Characterization of the Mueller Matrix: Purity Space and Reflectance Imaging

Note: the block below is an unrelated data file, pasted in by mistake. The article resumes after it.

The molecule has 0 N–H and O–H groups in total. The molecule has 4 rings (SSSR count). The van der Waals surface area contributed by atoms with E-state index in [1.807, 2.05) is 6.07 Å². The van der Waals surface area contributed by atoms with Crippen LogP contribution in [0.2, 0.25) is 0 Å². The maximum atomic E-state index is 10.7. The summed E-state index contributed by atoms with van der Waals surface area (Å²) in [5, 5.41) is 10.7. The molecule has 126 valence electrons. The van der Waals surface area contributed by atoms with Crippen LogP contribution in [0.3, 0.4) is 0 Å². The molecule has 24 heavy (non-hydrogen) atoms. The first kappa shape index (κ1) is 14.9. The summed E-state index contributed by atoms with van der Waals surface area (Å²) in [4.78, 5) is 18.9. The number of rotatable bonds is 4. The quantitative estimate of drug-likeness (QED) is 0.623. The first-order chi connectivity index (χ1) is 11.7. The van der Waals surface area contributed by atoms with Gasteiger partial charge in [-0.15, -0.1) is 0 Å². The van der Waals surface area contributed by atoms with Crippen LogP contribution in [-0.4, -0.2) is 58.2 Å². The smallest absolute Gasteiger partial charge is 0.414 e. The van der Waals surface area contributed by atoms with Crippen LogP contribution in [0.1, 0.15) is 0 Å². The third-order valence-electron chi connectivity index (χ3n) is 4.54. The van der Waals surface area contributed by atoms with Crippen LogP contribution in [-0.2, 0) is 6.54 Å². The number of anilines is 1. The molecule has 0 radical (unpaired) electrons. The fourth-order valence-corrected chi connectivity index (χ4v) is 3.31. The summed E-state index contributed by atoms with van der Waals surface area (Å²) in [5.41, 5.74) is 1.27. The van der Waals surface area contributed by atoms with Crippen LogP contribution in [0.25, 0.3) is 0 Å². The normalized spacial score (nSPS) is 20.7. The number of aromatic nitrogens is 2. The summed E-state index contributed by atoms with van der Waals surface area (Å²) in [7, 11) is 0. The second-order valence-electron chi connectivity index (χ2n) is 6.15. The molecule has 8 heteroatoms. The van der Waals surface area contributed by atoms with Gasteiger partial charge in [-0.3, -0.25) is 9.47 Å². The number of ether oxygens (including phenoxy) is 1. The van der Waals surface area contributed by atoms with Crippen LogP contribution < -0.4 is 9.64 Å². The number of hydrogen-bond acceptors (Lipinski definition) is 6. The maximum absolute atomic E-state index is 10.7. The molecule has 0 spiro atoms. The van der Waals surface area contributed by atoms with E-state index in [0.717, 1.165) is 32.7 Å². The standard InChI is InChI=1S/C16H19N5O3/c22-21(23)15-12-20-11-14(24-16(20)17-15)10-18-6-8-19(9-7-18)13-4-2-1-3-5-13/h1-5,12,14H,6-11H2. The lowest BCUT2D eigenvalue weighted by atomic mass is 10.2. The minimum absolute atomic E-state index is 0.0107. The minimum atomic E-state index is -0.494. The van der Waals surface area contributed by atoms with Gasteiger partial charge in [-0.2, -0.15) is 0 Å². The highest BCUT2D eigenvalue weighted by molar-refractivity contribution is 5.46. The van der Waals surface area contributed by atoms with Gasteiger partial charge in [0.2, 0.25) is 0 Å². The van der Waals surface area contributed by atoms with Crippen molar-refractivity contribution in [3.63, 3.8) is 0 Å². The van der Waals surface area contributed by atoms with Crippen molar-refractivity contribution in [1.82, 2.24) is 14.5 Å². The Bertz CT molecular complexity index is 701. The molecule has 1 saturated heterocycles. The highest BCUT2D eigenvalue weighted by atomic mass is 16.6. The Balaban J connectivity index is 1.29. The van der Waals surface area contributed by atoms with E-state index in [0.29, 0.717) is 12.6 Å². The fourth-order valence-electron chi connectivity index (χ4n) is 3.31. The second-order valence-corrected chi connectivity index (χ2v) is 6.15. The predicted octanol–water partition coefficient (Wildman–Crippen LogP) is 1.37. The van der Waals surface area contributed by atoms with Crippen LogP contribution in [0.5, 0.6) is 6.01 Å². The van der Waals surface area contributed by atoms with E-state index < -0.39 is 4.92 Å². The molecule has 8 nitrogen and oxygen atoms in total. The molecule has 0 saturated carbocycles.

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Depolarization has been found to be a useful contrast mechanism in biological and medical imaging. The Mueller matrix can be used to describe polarization effects of a depolarizing material. An historical review of relevant polarization algebra, measures of depolarization, and purity spaces is presented, and the connections with the eigenvalues of the coherency matrix are discussed. The advantages of a barycentric eigenvalue space are outlined. A new parameter, the diattenuationcorrected purity, is introduced. We propose the use of a combination of the eigenvalues of coherency matrices associated with both a Mueller matrix and its canonical Mueller matrix to specify the depolarization condition. The relationships between the optical and polarimetric radar formalisms are reviewed. We show that use of a beam splitter in a reflectance polarization imaging system gives a Mueller matrix similar to the Sinclair–Mueller matrix for exact backscattering. The effect of the reflectance is canceled by the action of the beam splitter, so that the remaining features represent polarization effects in addition to the reflection process. For exact backscattering, the Mueller matrix is at most Rank 3, so only three independent complex-valued measurements are obtained, and there is insufficient information to extract polarization properties in the general case. However, if some prior information is known, a reconstruction of the sample properties is possible. Some experimental Mueller matrices are considered as examples.

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